Limit screen time to an hour or two per day. Corp says parents can get technological help for enforcing these limits by searching “parental time-control software” on the Internet and downloading an app.

Stand—don’t sit—when you’re talking on the phone. Even better, walk and talk.

Get your child a pedometer. Alino recommends taking 12,000 steps a day. Kids may be surprised at the number of steps they’re already taking, then push themselves for more.


Take the time to prepare meals using whole foods. “The reality is people are busy,” Corp conceded. “It’s a challenge, but … it’s definitely possible to do.”

Consider a low-glycemic-index—or diabetic—diet. Corp says the average child consumes 35 teaspoons of sugar a day. Cutting refined sugars and flours can make a big impact on weight, cravings and hormones. Limit sweets to occasional treats.

At the supermarket, read labels carefully. Processed foods, in particular, tend to have high levels of sweeteners and salt, but so can products you wouldn’t expect, such as canned vegetables and beans.

Replace sugar-filled drinks with naturally flavored water. Ellen Michaels, a health educator with the Butte County Public Health Department, says that while soda consumption has decreased, the consumption of sports drinks has increased. “Sugary drinks are a big caloric contributor,” she said.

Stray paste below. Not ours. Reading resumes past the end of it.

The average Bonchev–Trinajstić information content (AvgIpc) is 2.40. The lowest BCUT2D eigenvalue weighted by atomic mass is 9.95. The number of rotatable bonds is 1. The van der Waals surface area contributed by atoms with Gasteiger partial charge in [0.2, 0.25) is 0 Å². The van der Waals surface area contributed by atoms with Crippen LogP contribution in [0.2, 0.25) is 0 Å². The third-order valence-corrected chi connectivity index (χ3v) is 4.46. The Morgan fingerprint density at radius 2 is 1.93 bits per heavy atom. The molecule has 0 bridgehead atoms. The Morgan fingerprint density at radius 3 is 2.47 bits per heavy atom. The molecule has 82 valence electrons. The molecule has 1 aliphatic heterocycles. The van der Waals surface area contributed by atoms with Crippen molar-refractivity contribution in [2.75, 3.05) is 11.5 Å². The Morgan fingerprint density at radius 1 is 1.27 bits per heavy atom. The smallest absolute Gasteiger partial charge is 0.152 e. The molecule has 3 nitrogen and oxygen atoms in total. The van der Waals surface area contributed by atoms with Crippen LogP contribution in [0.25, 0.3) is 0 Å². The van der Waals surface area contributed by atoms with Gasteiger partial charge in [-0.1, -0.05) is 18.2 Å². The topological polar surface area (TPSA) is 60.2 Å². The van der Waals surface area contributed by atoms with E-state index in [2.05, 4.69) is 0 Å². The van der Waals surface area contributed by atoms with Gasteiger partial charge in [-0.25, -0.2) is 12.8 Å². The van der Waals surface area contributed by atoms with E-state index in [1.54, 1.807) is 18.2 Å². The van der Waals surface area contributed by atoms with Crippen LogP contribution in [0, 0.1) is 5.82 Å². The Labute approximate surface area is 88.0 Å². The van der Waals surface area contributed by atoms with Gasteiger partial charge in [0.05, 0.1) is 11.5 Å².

Unfortunately, Alino pointed out, many kids “don’t even know the concept” of water as a drink—“they think it’s for taking a shower and washing clothes.” So, try giving children chilled water with a natural flavor garnish: mint leaves, orange slices, lemon slices, strawberries, cucumbers, etc. “Kids taste it and like it,” Alino said.

Get your child his/her own water container for hydration on the go.

Bring healthy snacks in the car. When kids get hungry and see a fast-food sign, you can deflect their craving.

Make sure the healthiest foods you buy are highly visible. Put them in the front of the refrigerator, cabinets and pantry shelves. “What’s visible is what’s usually taken,” Wolff said.

Talk about nutrition at home to encourage your children to make better choices away from home. Wolff compares healthy eating to tooth-brushing—if parents start early enough, they’ll instill habits that last.


Push Rep. Doug LaMalfa and Senators Barbara Boxer and Dianne Feinstein to support a farm bill with incentives for farmers growing fruits and vegetables, not just corn and commodities.

Encourage municipal leaders to follow the example of Shasta County by offering incentives to eateries that offer healthful kids’ meals.

Support food tours and tastings that expose children to healthful, local food.

Look into your school’s wellness policy, including what snacks administrators allow to be sold on campus.

Ask legislators to expand preventative measures in Medi-Cal to include fitness and nutrition consultations for all children, not just those with a condition such as diabetes. (Then, perhaps, private insurers would follow suit.) “It certainly would be a big cost,” Corp said, “but prevention is a lot less expensive than treatment.”